According to Mercè Lorente, principal investigator of the IULATERM group and director of the Institute for Applied Linguistics (IULA), ‘In the 2018-2019 academic year, one of the vocabularies we set out to do was a bioinformatics vocabulary, since the official terminology centre of Catalonia, TERMCAT, had suggested that the subject had yet to be addressed in depth from a terminological point of view.’ However, the group soon learnt that bioinformatics is used to study massive data sets on several aspects of biomedicine, including genomics, transcriptomics, proteomics, etc. ‘When we saw how broad the discipline was, we decided to focus on just one of the associated branches’, she explained.
‘Following a search, we decided that proteomics was a rapidly evolving field that lacked sufficient terminological resources for both students and professionals’, said Laia Vidal Sabanés, the professor in charge of this vocabulary. ‘The Proteomics Unit confirmed our observation and agreed to collaborate. In the first phase of work, they helped us develop the field tree [a conceptual schema of the vocabulary] and with the basic bibliographical search’, she continued.
Proteomics was a rapidly evolving field that lacked sufficient terminological resources for both students and professionals
The students’ initial work is followed by a methodological, linguistic and lexicographical quality review. This academic year, they finished reviewing the methodological and linguistic quality of the vocabulary, and researchers from the Proteomics Unit reviewed the nomenclature (to identify any missing terms) and definitions (to ensure they properly reflect the concepts). ‘We are currently entering the last changes before completing the vocabulary with the final publication stage. We hope to publish the electronic dictionary when the lockdown is over’, said Mariona Arnau, the IULA specialist who did the review.
‘Participating in a language project was a challenge and required us to change how we think. In some cases, the concepts we had to define did not even have names in Catalan, so we had to create them’, said Chiva.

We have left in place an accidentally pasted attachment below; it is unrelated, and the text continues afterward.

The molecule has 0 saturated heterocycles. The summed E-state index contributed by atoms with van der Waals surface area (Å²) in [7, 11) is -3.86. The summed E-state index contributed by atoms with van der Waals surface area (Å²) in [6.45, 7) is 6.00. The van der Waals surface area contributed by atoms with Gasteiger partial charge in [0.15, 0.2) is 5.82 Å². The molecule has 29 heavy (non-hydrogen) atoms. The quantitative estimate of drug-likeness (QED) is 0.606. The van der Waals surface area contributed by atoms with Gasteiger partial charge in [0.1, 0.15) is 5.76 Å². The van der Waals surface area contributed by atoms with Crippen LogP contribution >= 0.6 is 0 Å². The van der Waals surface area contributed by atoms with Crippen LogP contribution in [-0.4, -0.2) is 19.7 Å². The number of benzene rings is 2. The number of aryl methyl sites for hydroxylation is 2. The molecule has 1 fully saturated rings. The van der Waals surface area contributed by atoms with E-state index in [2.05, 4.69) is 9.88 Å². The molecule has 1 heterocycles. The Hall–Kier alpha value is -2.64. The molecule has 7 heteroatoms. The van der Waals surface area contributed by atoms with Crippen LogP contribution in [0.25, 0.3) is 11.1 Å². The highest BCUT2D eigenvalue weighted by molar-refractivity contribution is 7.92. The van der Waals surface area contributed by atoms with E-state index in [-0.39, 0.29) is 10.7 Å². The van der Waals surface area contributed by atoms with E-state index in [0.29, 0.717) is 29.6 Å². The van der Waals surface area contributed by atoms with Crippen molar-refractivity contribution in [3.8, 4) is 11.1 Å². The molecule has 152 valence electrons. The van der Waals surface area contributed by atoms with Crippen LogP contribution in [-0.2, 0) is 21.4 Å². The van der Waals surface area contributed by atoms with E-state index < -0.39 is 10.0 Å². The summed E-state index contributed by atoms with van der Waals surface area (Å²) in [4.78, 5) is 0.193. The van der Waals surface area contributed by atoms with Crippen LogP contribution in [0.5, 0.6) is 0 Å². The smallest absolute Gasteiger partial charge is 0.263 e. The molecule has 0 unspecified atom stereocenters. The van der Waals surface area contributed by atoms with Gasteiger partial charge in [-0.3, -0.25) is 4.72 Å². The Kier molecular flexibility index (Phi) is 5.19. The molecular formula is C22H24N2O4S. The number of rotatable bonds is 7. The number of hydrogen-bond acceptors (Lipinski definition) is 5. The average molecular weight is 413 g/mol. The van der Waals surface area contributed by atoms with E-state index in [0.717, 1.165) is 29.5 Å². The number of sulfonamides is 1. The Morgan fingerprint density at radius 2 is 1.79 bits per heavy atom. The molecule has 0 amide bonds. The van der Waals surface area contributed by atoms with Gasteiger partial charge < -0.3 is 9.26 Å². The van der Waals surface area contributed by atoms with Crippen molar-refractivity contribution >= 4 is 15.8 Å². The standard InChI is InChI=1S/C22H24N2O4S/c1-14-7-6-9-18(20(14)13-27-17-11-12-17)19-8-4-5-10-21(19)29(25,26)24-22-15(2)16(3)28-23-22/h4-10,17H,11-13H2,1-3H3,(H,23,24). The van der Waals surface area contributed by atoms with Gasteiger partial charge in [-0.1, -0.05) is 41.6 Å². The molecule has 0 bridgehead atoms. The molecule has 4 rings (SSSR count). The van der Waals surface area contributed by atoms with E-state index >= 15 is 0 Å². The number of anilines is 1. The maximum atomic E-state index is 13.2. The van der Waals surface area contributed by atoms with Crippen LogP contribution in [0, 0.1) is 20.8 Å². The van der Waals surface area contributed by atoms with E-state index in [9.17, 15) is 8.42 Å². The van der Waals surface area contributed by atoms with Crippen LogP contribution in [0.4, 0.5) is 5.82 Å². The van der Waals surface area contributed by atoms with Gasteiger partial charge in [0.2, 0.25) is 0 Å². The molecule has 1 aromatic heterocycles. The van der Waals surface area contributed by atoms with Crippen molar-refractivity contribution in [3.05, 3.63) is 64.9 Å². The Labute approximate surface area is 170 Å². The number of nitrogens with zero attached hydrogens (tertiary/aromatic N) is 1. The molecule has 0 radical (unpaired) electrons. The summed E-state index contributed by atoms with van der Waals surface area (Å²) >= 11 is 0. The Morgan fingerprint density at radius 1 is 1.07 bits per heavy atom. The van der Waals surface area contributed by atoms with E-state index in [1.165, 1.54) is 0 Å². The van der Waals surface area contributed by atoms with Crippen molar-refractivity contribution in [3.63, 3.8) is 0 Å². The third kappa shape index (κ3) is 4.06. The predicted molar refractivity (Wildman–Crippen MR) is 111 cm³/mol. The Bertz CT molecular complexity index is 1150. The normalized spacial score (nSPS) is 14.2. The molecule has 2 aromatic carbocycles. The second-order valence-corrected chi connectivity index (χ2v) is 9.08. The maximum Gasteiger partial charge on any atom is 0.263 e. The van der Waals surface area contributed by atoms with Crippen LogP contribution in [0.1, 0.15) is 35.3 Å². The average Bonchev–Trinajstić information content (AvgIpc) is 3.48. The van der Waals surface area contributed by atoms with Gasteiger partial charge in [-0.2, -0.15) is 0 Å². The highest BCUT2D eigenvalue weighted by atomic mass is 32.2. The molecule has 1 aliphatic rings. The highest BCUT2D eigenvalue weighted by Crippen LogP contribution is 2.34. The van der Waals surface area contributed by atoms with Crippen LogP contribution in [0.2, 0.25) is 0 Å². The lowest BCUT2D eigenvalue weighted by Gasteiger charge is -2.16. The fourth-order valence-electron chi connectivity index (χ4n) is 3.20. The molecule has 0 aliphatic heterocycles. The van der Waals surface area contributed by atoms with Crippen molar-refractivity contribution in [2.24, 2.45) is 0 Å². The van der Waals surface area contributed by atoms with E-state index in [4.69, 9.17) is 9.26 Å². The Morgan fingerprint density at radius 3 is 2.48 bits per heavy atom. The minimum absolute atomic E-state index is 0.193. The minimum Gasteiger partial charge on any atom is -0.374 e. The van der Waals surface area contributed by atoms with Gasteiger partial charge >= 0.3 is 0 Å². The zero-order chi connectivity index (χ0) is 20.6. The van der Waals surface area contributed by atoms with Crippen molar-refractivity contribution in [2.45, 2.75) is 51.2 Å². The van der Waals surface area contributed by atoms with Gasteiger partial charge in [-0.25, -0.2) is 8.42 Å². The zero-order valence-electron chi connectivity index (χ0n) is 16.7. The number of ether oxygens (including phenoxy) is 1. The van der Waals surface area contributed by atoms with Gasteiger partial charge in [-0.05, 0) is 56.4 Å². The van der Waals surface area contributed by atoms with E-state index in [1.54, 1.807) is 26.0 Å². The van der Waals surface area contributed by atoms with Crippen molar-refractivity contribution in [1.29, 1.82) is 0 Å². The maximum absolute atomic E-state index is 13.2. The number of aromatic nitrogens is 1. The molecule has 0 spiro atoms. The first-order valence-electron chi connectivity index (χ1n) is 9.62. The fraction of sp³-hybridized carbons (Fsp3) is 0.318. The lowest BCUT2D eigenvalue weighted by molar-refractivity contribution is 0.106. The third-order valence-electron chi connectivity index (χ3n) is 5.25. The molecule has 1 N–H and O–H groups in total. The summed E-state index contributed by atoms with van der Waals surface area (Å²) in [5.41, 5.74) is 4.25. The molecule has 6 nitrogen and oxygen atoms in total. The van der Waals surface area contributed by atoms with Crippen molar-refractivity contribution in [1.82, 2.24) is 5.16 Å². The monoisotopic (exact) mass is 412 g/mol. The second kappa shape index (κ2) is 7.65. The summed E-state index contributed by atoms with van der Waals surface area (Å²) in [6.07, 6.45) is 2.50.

Within this framework of interaction between teaching and development and transfer projects, four multilingual vocabularies related to biomedicine have been published so far: Vocabulari bàsic del genoma humà [Basic vocabulary of the human genome] (2007), in collaboration with the REALITER network; Vocabulari de les malalties minoritàries [Vocabulary of minority diseases], linked to the JUNTS project; Vocabulari multilingüe de càncer de mama per a pacients [Multilingual breast cancer vocabulary for patients], in collaboration with the Catalan Oncology Institute (ICO) (forthcoming); and, finally, another vocabulary related to the health sciences, Vocabulari de nutrició pública [Vocabulary of public nutrition], in collaboration with the Office Québecois à la Langue Française (OQLF).
The future challenges of proteomics
Several fields of great biomedical interest pose major analytical challenges. According to Sabidó, ‘Being able to perform routine screening of large populations, as is already done in some cases in genomics, is one major challenge. You need to be able to process a lot of samples in a short time, to analyse cohorts of thousands or tens of thousands of patient samples.’
Another challenge is to narrow the gap between more clinical proteomics and actual clinical diagnosis. Most detection kits today are made for antibodies, and there are many limitations in terms of sensitivity or specificity. ‘Even though these limitations could be overcome with mass spectrometry, this technique for analysing proteins is not yet used in hospitals. Many people in the field are working to advance in this direction and improve tests and diagnosis’, he explained.
In basic biomedical research, analysing individual cells, as is also done in genomics, is another challenge. That would make it possible to see the variability between the proteomes of different cells, for example, of a tumour, where not all cells are exactly the same nor do they all behave the same way.
The importance of interdisciplinary collaboration
According to Vidal Sabanés, ‘We really value this multidisciplinary experience. We have been using this collaborative terminology system for years and consider interaction with expert groups to be very enriching for terminology projects. They help us immerse ourselves in the subject, allow us to get to know their language resource needs first hand and assure the quality of our output. Most importantly, these interactions are a magnificent personal exchange experience.’
‘At universities in general, including ours, we often talk about the benefits of interdisciplinarity, but, unfortunately, we do not always practice what we preach. We are certainly not the only ones, but we believe we are pioneers in these practices and we continue to be staunch advocates of them’, added Lorente.
The collaboration between the different disciplines affords each field added value that we could not otherwise achieve
With regard to archaeology, Madella stressed, ‘It is by nature an inter- and transdisciplinary field. Being able to cover multiple areas of knowledge is essential to our research.’ Sabidó concluded, ‘The collaboration between the different disciplines is very interesting, because we complement each other. It affords each field added value that we could not otherwise achieve.’